Aromatherapy Oils, Diffusers and Benefits (Including Stress Relief)

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Aromatherapy is a use of natural oils to address a certain problem or generally increase a feeling of wellbeing.

It’s use has grown in recent years as people become increasingly aware of natural methods to deal with certain conditions.

Aromatherapy Definition – What is Aromatherapy?

Aromatherapy is a type of alternative medicine that uses various plant-based oils with different scents to achieve certain effects to aid in well-being.

The use of these various scented oils is meant to be therapeutic and can have many different effects on the body depending on the scent of oil used.

Scented oils used in diffusers aren’t the only way to do aromatherapy. You can also use candles, massage oils, and other body products, just to name a few.

The official definition of Aromatherapy is:

Inhalation or bodily application (as by massage) of fragrant essential oils (as from flowers and fruits) for therapeutic purposes; broadly the use of aroma to enhance a feeling of well-being  –Merriam-Webster

Aromatherapy Essential Oils

Essential oils are used in aromatherapy to provide different benefits for individuals. The scent or type of essential oil used depends on the desired effect.

For example, lavender, which has a soothing effect, is the most common oil used. It is often used to relieve stress and to create a calming atmosphere.

For this reason, you might also notice lavender scented baby soap, lotion, or oil. The idea behind this is that the lavender scents will help soothe the baby, hopefully inducing a calming effect that will easy baby’s crying and help baby fall asleep.

Another common use for aromatherapy is to help lessen feelings of depression and anxiety. Since pharmaceutical antidepressants can have many undesirable side effects, turning to aromatherapy can be helpful.

Some essential oils that aid in lessening depressive feelings are lavender, jasmine, peppermint, and chamomile.

When selecting an essential oil for Aromatherapy, people generally try to look for oils marked, ‘Therapeutic Grade‘ because it means that oil is among the purest offered by the manufacturer.

Best Aromatherapy Diffuser

Many aromatherapy diffusers are available, so it’s important to do some research before choosing one. The Best Aromatherapy Diffusers are nebulizer diffusers because they break down and distribute the oils most cleanly and without any dilution from the water. We recommend the ArOmis Orbis Nox Merus diffuser.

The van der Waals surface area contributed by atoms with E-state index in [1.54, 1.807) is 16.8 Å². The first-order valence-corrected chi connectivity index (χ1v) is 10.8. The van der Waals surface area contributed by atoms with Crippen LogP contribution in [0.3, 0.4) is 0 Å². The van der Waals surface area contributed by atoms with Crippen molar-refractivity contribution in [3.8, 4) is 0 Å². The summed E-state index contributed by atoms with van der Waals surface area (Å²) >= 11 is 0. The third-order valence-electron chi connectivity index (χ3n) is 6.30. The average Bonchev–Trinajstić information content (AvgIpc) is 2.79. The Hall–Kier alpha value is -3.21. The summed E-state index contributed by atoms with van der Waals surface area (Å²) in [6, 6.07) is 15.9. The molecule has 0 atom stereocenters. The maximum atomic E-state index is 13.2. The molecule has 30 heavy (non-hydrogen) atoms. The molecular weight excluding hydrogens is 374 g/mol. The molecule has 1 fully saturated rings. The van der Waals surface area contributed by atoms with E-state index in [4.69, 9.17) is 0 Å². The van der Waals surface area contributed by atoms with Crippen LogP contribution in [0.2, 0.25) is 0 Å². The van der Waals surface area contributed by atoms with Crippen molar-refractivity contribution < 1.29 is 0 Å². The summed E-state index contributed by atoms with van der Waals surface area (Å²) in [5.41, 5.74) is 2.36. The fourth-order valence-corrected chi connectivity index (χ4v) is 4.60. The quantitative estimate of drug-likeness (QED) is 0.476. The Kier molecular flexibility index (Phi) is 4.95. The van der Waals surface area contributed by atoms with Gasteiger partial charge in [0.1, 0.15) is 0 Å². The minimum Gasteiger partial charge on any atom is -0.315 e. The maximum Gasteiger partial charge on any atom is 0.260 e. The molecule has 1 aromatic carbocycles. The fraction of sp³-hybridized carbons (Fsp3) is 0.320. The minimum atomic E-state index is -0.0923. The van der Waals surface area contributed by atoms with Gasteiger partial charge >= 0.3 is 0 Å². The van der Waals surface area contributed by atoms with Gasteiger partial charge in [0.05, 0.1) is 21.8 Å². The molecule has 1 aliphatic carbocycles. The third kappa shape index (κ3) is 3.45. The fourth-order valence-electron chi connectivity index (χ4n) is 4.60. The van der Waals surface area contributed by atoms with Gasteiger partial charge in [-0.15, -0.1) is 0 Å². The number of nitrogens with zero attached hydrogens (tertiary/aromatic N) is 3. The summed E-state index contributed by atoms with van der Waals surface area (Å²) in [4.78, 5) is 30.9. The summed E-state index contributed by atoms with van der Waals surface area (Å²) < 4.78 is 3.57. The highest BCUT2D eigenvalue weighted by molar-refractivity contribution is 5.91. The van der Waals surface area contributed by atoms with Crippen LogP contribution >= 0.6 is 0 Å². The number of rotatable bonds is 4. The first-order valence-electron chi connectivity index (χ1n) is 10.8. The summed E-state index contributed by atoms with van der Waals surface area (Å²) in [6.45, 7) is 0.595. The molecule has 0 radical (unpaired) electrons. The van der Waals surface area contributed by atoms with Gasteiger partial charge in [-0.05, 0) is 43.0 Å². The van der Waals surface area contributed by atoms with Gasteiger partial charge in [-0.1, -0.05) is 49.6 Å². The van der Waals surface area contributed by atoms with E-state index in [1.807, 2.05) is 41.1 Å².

This is a hand-blown glass nebulizer with a wood base that uses cold air to diffuse essential oils. This is a great alternative to plastic products that may contain chemicals and artificial materials that break down over time.

Since this product is made of glass and wood, you will be able to get years of use out of it as long as you maintain it with proper care. Another great feature of this product is its built-in timer that allows it to cycle on and off every ten minutes, shutting off after sixty minutes, or the option to have it automatically turn off after four hours.

This means you can turn it on, let it go, and not have to worry about whether or not you remembered to turn it off before leaving the house.

Aromatherapy Benefits

Today, essentials oils are used for a plethora of things like reducing depression and anxiety, increasing energy, inhibiting hair loss, improving short-term memory, and relieving chronic itching from the skin conditions like eczema. (as well as a host of non-medical uses such as for cleaning and use with pets).

The use of aromatherapy has seemingly skyrocketed in popularity in recent years, most likely due to the fact that aromatherapy offers a natural method of achieving desired results.

Aromatherapy has a myriad of health benefits depending on the type of essential oil used. Some of those health benefits include relief of depression or anxiety, a stronger immune system, higher energy levels, relief of headache or pain, or improved sleep, just to name a few.

Aromatherapy for Anxiety

Various essential oils are available to ease anxiety and stress. Many compounds in the aromas of essential oils can help relax and soothe the body and mind, easing stress and lowering anxiety levels.

Some of the best oils for this include lavender (bet you didn’t see that coming), peppermint, lemon, bergamot, vetiver, and ylang-ylang. Lemon oil, in particular, has also been shown to reduce anger and improve mood.

Aromatherapy Stress Relief

Aromatherapy has been shown to change brain waves and behavior, reduce stress by decreasing levels of cortisol and decreasing feelings of depression, and increasing feelings of calmness and relaxation.

Aromatherapy can be done in several ways, such as candles, massages and massage oils, lotions and other body products, and diffusers.

Best Aromatherapy Oils

If you haven’t guessed it already, lavender is the most frequently mentioned essential oil, most likely because of its numerous benefits for a person’s well-being.

Chamomile is another great oil because it provides calming benefits, as well as works as an anti-inflammatory. Likewise, clove is a great oil because it has antioxidant, antifungal, and antibacterial properties. It can also aid in pain relief for things like toothaches, headaches, nausea, or indigestion.